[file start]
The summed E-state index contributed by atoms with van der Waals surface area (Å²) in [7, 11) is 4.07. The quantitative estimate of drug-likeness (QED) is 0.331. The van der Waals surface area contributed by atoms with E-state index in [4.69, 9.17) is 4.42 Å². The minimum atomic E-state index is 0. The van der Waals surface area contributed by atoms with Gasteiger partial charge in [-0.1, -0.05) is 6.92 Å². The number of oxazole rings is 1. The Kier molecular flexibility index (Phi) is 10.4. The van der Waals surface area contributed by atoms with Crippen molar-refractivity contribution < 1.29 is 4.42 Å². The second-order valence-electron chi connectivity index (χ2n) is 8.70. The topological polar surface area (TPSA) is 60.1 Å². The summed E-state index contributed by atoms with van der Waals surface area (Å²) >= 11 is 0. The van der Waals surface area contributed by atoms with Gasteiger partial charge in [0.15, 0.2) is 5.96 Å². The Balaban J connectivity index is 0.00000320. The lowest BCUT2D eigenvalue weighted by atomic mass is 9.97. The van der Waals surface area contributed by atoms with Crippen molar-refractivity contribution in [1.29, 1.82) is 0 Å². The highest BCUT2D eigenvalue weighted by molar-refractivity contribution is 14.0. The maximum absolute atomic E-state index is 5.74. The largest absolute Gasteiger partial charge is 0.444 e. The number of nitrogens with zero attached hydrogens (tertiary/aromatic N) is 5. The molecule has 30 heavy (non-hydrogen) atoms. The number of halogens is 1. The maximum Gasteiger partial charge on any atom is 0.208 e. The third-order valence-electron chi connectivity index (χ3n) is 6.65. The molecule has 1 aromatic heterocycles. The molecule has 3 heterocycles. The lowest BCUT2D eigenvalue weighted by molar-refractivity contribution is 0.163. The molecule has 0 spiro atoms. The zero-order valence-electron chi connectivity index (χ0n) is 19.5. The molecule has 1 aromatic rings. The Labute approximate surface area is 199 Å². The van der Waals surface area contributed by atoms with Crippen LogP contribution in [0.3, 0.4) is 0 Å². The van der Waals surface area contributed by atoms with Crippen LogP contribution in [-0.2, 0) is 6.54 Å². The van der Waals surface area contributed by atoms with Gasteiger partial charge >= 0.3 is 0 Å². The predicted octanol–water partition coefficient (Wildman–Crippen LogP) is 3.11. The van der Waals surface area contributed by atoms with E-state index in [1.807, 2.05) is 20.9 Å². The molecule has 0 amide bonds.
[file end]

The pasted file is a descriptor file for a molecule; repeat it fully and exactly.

The summed E-state index contributed by atoms with van der Waals surface area (Å²) in [7, 11) is 4.07. The quantitative estimate of drug-likeness (QED) is 0.331. The van der Waals surface area contributed by atoms with E-state index in [4.69, 9.17) is 4.42 Å². The minimum atomic E-state index is 0. The van der Waals surface area contributed by atoms with Gasteiger partial charge in [-0.1, -0.05) is 6.92 Å². The number of oxazole rings is 1. The Kier molecular flexibility index (Phi) is 10.4. The van der Waals surface area contributed by atoms with Crippen molar-refractivity contribution < 1.29 is 4.42 Å². The second-order valence-electron chi connectivity index (χ2n) is 8.70. The topological polar surface area (TPSA) is 60.1 Å². The summed E-state index contributed by atoms with van der Waals surface area (Å²) >= 11 is 0. The van der Waals surface area contributed by atoms with Gasteiger partial charge in [0.15, 0.2) is 5.96 Å². The Balaban J connectivity index is 0.00000320. The lowest BCUT2D eigenvalue weighted by atomic mass is 9.97. The van der Waals surface area contributed by atoms with Crippen molar-refractivity contribution in [1.29, 1.82) is 0 Å². The highest BCUT2D eigenvalue weighted by molar-refractivity contribution is 14.0. The maximum absolute atomic E-state index is 5.74. The largest absolute Gasteiger partial charge is 0.444 e. The number of nitrogens with zero attached hydrogens (tertiary/aromatic N) is 5. The molecule has 30 heavy (non-hydrogen) atoms. The number of halogens is 1. The maximum Gasteiger partial charge on any atom is 0.208 e. The third-order valence-electron chi connectivity index (χ3n) is 6.65. The molecule has 1 aromatic heterocycles. The molecule has 3 heterocycles. The lowest BCUT2D eigenvalue weighted by molar-refractivity contribution is 0.163. The molecule has 0 spiro atoms. The zero-order valence-electron chi connectivity index (χ0n) is 19.5. The molecule has 1 aromatic rings. The Labute approximate surface area is 199 Å². The van der Waals surface area contributed by atoms with Crippen LogP contribution in [0.3, 0.4) is 0 Å². The van der Waals surface area contributed by atoms with Crippen LogP contribution in [-0.2, 0) is 6.54 Å². The van der Waals surface area contributed by atoms with Gasteiger partial charge >= 0.3 is 0 Å². The predicted octanol–water partition coefficient (Wildman–Crippen LogP) is 3.11. The van der Waals surface area contributed by atoms with E-state index in [1.807, 2.05) is 20.9 Å². The molecule has 0 amide bonds.